James Markels has a piece up at the America's Future Foundation's Brainwash webzine puzzling over why Apple insists on charging the same price, 99 cents, for every song on iTunes, whether it's the top single on the Billboard charts or one of Marky Mark and the Funky Bunch's lesser known tunes. (I just had a moment of serious cultural vertigo, by the way, when I realized I have no idea who half of the top ten artists on the Billboard pop chart are.) He makes the basic arguments for the virtues of market pricing you'd expect, and normally I'd find those pretty persuasive. The only problem is, it's basically impossible for me to believe that Steve Jobs (and the army of fresh-faced genii in his employ) don't understand those arguments perfectly well. They must've devoted a lot of expensive brain-hours to the question and decided monopricing was the way to go. So why might that be?

One reason is the flip side of an idea Markels broaches: Prices signal quality. People might conclude that an expensive song is likely to be better (because more in demand), and conversely, might be willing to take a chance on an unknown at a lower price. Yet there's a pheonomenon familiar to marketers where you can sometimes sell more of a product by raising the price, precisely because peoople do sometimes take prices as a proxy for quality. Maybe not for big-ticket items like cars, where you're going to do a lot of investigating before dropping tens of thousands of dollars, or for items where the quality can be easily measured by casual observation. But I'm willing to bet that, say, for a pair of headphones, a lot of people who want to get good sound but aren't devoted audiophiles will follow a heuristic like: "Walk into Best Buy and grab the second most expensive pair." Now music, like a lot of other cultural goods, is a long tail product: Sure, there are those megahits at the top that sell disproportionate numbers, but most of the action and the sales, especially online, where you've got a bottomless inventory, is going to be in the aggregate sales of large numbers of smaller niche artists. (This is especially the case as a kind of online feedback effect kicks in, where record industry economics no longer tend to push convergence for most consumers on a relatively narrow mainstream.) If that's the case, you might not want to signal that a huge portion of your inventory, which when added up actually accounts for most of your sales, is in the digital equivalent of the remainder bin, especially when you've got other sophisticated means of suggesting songs tailored to a person's specific tastes.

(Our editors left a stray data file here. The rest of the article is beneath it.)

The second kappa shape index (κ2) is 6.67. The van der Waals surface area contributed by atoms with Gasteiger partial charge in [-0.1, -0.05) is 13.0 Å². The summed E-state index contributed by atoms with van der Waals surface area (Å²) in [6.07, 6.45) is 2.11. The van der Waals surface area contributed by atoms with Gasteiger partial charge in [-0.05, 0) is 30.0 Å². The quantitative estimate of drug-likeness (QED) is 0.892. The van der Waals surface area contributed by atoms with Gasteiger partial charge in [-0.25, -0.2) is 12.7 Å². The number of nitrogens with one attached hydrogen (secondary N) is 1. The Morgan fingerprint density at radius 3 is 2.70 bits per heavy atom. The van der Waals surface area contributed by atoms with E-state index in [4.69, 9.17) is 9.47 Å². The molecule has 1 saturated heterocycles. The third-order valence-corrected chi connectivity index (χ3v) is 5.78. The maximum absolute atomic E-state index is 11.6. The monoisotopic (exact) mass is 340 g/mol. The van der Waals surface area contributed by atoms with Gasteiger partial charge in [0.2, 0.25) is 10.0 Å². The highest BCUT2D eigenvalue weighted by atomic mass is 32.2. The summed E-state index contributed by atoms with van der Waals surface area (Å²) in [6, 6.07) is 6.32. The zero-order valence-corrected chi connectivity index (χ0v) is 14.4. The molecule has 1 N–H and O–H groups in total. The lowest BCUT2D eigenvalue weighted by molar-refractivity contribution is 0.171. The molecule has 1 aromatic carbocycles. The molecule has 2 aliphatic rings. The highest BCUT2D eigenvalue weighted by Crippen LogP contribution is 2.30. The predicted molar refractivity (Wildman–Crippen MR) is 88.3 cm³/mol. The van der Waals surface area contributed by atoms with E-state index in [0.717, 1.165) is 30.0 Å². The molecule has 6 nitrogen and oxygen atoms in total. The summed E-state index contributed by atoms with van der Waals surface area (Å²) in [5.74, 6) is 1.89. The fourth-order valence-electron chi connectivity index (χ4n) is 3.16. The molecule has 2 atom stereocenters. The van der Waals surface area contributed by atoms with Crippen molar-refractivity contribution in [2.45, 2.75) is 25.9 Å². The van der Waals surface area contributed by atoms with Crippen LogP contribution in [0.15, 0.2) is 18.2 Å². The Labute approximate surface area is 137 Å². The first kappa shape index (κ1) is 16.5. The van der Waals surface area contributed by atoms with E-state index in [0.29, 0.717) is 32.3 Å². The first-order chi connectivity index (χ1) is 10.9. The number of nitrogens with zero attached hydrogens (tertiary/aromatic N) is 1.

That long tail logic also points to another consideration: People are actually going to be a lot less price elastic than you might think, especially for the niche items. That is, suppose Quasi is selling a lot fewer albums than Kanye West. The normal market conclusion would be that Quasi should be priced lower to move more. But that's not necessarily the case, because most consumers aren't actually sitting there making the decision at the margin between Quasi and Kanye. Rather, the people who like Quasi are going to buy it whether it's at 99 cents or 50, and even if it were 10 cents, Quasi just ain't going to be most people's cup of tea. Conversely—and this is more speculative—the items at the top are likely to be stuff for which people have thinner preferences, and are therefore more price elastic. That is, a lot of people are going to download Eminem (or whatever) precisely because it's the hot track everyone else is listening to, but might be dissuaded by an extra 50 cents.

Note also that one of the major reasons for market pricing doesn't apply to information goods like downloaded music. If I've got a hundred (physical) widgets in stock, I'm going to be able to sell exactly a hundred of them. (Of course, if they're popular, I may order more, though I as the retailer also have to pay for another batch.) So I'm primarily interested in the hundred consumers who'll pay the most for it. The finite number of widgets get allocated to the people who place the highest value on them, and I maximize my profits. But the marginal cost of a downloaded song is zero: There's actually no allocation problem, because I can download the same song you just did. The supply, once the song is created, is effectively infinite. That means it's going to be especially profitable to sell more units at a lower price.